The work of Richard Artschwager does not take to labels easily, as it incorporates and/or quotes elements of conceptualism, minimalism, pop, photorealism, and Surrealism, among others.
Adam Weinberg, director of the Whitney Museum of American art, described Artschwager’s punctuation marks by saying, “they appear as humorous, sensuous forms yet mute ones, detached from the dramatic feeling or sound that they would imply in a text. Decontextualizing the emotion associated with the mark contradictorily summons an existential loneliness.”
Artschwager, himself, stated, “I’m not talking about the apparatus, I’m talking about our being in a primarily social, as opposed to primarily physical, space. Social space is language-bound and language is always subject-predicate, a Procrustean abridgment of the event which, for instance, allows no excluded middle. Just think back to that time when people lived in the country. One didn’t look at red and green lights in other words, particles in order to cross the street, but rather at the full field of vision. And so it is with Matisse. When you sweep your eyes over it, you’re seeing it as it was intended to be seen. It’s so simple.”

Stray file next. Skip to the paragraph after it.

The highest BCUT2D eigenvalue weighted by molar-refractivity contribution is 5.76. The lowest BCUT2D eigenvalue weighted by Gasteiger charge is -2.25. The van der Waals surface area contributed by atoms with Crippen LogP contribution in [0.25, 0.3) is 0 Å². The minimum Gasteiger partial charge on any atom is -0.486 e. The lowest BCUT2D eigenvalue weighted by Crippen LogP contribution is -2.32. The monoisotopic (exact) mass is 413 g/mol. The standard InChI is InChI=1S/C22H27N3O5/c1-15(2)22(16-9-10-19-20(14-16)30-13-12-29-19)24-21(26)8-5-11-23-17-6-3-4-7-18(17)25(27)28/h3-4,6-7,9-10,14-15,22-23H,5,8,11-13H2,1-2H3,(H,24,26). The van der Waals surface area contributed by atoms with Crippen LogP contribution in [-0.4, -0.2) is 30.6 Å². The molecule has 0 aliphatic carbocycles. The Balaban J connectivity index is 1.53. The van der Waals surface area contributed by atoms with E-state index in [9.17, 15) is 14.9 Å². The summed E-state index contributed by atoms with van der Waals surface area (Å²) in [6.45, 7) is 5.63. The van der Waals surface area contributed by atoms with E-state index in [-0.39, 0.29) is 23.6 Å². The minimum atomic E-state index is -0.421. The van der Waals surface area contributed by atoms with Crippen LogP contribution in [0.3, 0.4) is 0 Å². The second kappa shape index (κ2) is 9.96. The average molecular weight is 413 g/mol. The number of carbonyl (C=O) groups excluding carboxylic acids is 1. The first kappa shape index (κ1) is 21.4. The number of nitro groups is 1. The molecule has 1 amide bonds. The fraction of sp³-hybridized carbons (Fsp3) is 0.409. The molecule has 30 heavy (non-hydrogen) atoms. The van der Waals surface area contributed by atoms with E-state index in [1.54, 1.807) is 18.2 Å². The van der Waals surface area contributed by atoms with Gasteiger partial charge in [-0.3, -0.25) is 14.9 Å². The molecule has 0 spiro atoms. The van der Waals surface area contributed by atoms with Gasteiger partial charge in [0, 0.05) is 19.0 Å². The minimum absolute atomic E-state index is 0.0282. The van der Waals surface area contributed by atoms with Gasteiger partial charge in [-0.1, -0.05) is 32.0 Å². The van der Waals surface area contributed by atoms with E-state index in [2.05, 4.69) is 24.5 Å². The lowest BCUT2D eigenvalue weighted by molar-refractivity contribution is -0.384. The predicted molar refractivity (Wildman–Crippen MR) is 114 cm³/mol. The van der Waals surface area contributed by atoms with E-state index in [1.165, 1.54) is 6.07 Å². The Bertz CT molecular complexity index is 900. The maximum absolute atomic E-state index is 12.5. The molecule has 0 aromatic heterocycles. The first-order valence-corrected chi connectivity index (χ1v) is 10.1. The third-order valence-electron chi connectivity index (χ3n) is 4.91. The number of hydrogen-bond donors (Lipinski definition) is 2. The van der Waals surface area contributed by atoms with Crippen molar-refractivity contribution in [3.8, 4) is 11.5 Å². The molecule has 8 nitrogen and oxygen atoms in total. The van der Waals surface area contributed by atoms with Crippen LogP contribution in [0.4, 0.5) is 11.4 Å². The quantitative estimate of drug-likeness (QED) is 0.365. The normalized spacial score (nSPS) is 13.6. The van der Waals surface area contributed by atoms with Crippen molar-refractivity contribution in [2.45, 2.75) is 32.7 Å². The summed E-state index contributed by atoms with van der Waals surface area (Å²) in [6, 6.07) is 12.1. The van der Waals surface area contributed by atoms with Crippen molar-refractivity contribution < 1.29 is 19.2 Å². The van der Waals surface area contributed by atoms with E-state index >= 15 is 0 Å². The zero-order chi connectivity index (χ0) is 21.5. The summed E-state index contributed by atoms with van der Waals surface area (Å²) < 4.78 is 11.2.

The sculptures of punctuation marks in the current exhibition are physically silent objects, separated from the written context and yet they have the opportunity to comment on all that is around.